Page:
Tropical Storm Emily idled on Thursday just south of Haiti, where hundreds of thousands of people left homeless by last year's devastating earthquake are vulnerable to high winds, torrential rains and dangerous floods and landslides.
Intermittent rain fell overnight in the sprawling Haitian capital of Port-au-Prince, where more than 600,000 survivors of the 2010 earthquake are still living in fragile tent and tarpaulin camps.
Emily was about 40 miles southeast of Isla Beata in the southernmost part of the Dominican Republic, near its border with Haiti, at 8 am EDT (1200 GMT Thursday), the US National Hurricane Center said.
The storm had sustained winds of 50 miles per hour and its center was expected to pass over southwest Haiti later on Thursday before barreling toward extreme eastern Cuba.
Haitian President Michel Martelly and civil defense officials issued public appeals for those living in low-lying or flood-prone areas of the hilly, quake-damaged capital to move to safer areas and not wait to be evacuated.
UN peacekeeping troops and civil defense authorities used buses to move some city residents from high-risk areas.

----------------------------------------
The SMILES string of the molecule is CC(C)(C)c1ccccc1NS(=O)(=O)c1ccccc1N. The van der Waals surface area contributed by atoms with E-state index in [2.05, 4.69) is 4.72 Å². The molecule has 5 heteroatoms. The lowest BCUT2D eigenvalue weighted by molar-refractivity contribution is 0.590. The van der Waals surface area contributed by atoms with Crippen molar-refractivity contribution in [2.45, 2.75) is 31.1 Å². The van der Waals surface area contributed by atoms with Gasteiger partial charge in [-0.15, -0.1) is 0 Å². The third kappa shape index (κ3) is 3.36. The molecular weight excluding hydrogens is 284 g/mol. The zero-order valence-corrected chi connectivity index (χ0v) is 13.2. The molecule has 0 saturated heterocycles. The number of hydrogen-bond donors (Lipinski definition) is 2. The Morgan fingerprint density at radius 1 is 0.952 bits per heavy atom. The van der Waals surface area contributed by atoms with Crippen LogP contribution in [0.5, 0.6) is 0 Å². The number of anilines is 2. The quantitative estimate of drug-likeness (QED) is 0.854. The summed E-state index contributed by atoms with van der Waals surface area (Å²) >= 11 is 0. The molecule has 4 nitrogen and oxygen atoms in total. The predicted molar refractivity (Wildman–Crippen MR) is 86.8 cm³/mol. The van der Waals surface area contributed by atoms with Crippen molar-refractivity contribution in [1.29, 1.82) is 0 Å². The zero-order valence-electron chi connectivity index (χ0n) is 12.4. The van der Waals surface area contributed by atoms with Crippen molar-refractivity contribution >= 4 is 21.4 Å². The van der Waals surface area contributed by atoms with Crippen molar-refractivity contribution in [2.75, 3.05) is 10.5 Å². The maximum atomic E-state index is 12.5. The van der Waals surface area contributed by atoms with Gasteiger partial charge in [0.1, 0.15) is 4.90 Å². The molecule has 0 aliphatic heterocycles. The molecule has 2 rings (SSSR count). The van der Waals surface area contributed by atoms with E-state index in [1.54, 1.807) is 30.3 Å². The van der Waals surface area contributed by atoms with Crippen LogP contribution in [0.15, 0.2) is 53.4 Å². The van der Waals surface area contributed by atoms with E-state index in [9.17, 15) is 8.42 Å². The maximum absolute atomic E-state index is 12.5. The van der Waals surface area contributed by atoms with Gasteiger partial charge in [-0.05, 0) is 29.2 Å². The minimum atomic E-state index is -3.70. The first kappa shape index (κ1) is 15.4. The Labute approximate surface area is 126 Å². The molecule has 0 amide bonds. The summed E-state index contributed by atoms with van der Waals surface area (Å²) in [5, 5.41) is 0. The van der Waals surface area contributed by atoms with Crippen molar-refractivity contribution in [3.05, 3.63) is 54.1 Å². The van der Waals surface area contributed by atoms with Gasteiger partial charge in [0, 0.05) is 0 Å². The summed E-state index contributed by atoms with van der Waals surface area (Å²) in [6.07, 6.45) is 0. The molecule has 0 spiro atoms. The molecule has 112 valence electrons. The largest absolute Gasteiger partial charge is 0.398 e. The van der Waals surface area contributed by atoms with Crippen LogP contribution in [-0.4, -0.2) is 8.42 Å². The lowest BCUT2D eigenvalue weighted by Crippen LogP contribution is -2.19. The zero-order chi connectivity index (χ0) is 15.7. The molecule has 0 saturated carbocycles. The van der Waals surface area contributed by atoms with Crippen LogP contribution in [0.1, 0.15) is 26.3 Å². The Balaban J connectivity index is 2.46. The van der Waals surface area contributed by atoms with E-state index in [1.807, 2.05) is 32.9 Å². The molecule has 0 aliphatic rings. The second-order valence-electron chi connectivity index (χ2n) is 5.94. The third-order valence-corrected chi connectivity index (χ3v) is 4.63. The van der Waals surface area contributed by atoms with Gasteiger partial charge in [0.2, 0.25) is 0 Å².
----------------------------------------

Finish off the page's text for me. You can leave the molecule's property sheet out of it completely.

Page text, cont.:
The Miami-based National Hurricane Center said Emily could unleash as much as 20 inches of rain over parts of the Caribbean island of Hispaniola, posing a significant threat to Haiti, which is vulnerable to flash floods and mudslides because of its near-total deforestation.
The storm did not threaten oil and gas production facilities in the US Gulf of Mexico. Some tracking forecasts show it crossing the Bahamas and approaching Florida by late on Saturday or early on Sunday
But while some track predictions see a possible south Florida landfall, others predict the storm swinging north and staying away from the US coast.
Hurricane expert Jeff Masters of private forecaster Weather Underground said the further west the idling Emily shifted, the larger the chance of the storm making landfall in Florida.
"People with interests in Cuba and south Florida should keep an eye on this storm," Master wrote in his blog.
"If Emily's circulation can survive the mountains of Hispaniola and/or the terrain of Cuba, conditions are favorable for moderate intensification," he added.
"Flash floods and landslides are expected to be major problems on Hispaniola," Master said.